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June 17, 2019

Hemp houses could be greener, fire-resistant and built like Lego



As reported on CBC News, all in all, Terry Radford’s new product — with apologies to Pink Floyd — looks to be anything but another brick in a wall.

That’s because the president of Just BioFiber, based in Airdrie, Alta., believes it has come up with a hempcrete-based brick that is more than the equal of the usual homebuilding materials.

Radford, president and CEO of Just BioFiber, says his company has found a way to combine hempcrete — the wooden core of the hemp plant — with lime and water to create a building block that he believes has the potential to change the way we build homes. Radford says the product is as environmentally-friendly as it is user-friendly.

“My brother is the guy who actually invented the product. What had happened is he started working with hempcrete and fell in love with the material because it had these great properties,” Radford said.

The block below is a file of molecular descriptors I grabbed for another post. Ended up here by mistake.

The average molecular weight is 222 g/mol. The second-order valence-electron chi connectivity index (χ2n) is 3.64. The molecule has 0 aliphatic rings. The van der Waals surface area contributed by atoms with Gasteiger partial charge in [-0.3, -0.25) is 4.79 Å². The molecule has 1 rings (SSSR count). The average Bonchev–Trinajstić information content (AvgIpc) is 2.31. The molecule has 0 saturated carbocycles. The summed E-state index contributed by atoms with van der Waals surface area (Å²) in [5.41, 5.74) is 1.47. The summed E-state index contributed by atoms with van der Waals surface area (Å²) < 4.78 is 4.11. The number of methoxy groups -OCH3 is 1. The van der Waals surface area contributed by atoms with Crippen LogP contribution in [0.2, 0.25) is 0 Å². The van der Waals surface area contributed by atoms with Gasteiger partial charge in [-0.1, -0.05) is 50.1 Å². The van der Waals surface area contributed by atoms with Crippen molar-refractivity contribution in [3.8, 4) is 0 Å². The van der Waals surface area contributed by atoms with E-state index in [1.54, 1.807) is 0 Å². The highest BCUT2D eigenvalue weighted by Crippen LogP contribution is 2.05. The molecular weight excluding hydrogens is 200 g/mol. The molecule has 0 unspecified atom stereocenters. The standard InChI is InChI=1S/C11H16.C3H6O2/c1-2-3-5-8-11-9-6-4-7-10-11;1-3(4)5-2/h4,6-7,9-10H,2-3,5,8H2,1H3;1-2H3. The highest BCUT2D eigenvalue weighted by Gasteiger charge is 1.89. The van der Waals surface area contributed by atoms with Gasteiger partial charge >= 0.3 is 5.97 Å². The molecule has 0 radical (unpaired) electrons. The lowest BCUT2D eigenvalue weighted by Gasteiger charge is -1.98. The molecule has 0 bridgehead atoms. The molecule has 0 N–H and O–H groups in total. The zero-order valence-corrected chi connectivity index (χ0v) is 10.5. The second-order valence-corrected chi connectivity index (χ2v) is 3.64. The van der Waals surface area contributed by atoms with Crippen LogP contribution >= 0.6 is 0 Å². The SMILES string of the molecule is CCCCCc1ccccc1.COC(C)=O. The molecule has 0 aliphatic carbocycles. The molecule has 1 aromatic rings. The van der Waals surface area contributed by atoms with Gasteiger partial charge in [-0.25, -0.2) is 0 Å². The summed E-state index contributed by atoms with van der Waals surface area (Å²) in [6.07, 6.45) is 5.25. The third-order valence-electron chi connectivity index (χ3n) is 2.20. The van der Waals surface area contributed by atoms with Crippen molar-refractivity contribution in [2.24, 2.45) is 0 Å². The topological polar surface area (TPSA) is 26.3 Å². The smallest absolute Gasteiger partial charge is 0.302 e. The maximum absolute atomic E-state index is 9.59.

“The benefit to hemp is it’s very insulative. It has thermal retention and captures CO2 while it’s growing, [at a rate] four times faster than trees, so it’s a carbon negative material. We’re actually removing carbon from the atmosphere and storing it inside these building materials.”

In addition to being more environmentally-friendly than traditional building materials, the bricks resemble giant Lego building blocks, and offer superior cooling and heating properties, Radford says.

“The No. 1 advantage to having a hemp building is probably the indoor air quality for the occupants,” he said.

“It regulates humidity. There’s no mould that can grow,” he said.

“It’s very warm in winter and it’s cooler in the summertime — it’s basically just an ideal building material for interior comfort and air quality.”

“This works really well in hot climates, without the need for air conditioning, and same in cold environments.”

The company’s hemp blocks are also fire-resistant, Radford says, before pulling out a blowtorch and demonstrating by holding the flame to some hempcrete.

Watch the video and keep reading on CBC News


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